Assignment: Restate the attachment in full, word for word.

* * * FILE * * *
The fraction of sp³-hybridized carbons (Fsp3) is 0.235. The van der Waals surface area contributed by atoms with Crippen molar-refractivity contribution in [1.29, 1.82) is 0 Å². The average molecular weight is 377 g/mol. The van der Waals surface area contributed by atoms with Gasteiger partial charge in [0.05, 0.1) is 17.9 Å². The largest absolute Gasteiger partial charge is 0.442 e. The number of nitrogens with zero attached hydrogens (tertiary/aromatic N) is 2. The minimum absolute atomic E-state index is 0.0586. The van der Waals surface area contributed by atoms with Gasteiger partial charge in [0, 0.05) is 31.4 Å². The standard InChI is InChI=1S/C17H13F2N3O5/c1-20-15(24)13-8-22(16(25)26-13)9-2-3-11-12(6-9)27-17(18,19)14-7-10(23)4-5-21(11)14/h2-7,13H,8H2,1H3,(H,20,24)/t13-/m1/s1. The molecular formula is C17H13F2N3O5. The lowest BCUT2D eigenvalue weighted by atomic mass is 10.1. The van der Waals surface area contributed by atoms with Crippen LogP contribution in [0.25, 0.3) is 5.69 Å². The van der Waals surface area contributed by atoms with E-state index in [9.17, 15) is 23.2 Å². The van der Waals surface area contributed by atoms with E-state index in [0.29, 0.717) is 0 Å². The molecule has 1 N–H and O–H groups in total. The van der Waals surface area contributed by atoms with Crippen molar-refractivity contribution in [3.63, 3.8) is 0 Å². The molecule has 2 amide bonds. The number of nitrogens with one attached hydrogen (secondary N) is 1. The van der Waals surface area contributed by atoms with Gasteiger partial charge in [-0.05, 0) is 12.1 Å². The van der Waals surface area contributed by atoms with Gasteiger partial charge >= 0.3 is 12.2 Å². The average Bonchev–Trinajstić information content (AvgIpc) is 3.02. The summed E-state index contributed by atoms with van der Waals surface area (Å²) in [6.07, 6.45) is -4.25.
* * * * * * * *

The fraction of sp³-hybridized carbons (Fsp3) is 0.235. The van der Waals surface area contributed by atoms with Crippen molar-refractivity contribution in [1.29, 1.82) is 0 Å². The average molecular weight is 377 g/mol. The van der Waals surface area contributed by atoms with Gasteiger partial charge in [0.05, 0.1) is 17.9 Å². The largest absolute Gasteiger partial charge is 0.442 e. The number of nitrogens with zero attached hydrogens (tertiary/aromatic N) is 2. The minimum absolute atomic E-state index is 0.0586. The van der Waals surface area contributed by atoms with Gasteiger partial charge in [0, 0.05) is 31.4 Å². The standard InChI is InChI=1S/C17H13F2N3O5/c1-20-15(24)13-8-22(16(25)26-13)9-2-3-11-12(6-9)27-17(18,19)14-7-10(23)4-5-21(11)14/h2-7,13H,8H2,1H3,(H,20,24)/t13-/m1/s1. The molecular formula is C17H13F2N3O5. The lowest BCUT2D eigenvalue weighted by atomic mass is 10.1. The van der Waals surface area contributed by atoms with Crippen LogP contribution in [0.25, 0.3) is 5.69 Å². The van der Waals surface area contributed by atoms with E-state index in [9.17, 15) is 23.2 Å². The van der Waals surface area contributed by atoms with E-state index in [0.29, 0.717) is 0 Å². The molecule has 1 N–H and O–H groups in total. The van der Waals surface area contributed by atoms with Crippen molar-refractivity contribution in [3.63, 3.8) is 0 Å². The molecule has 2 amide bonds. The number of nitrogens with one attached hydrogen (secondary N) is 1. The van der Waals surface area contributed by atoms with Gasteiger partial charge in [-0.05, 0) is 12.1 Å². The van der Waals surface area contributed by atoms with Gasteiger partial charge >= 0.3 is 12.2 Å². The average Bonchev–Trinajstić information content (AvgIpc) is 3.02. The summed E-state index contributed by atoms with van der Waals surface area (Å²) in [6.07, 6.45) is -4.25.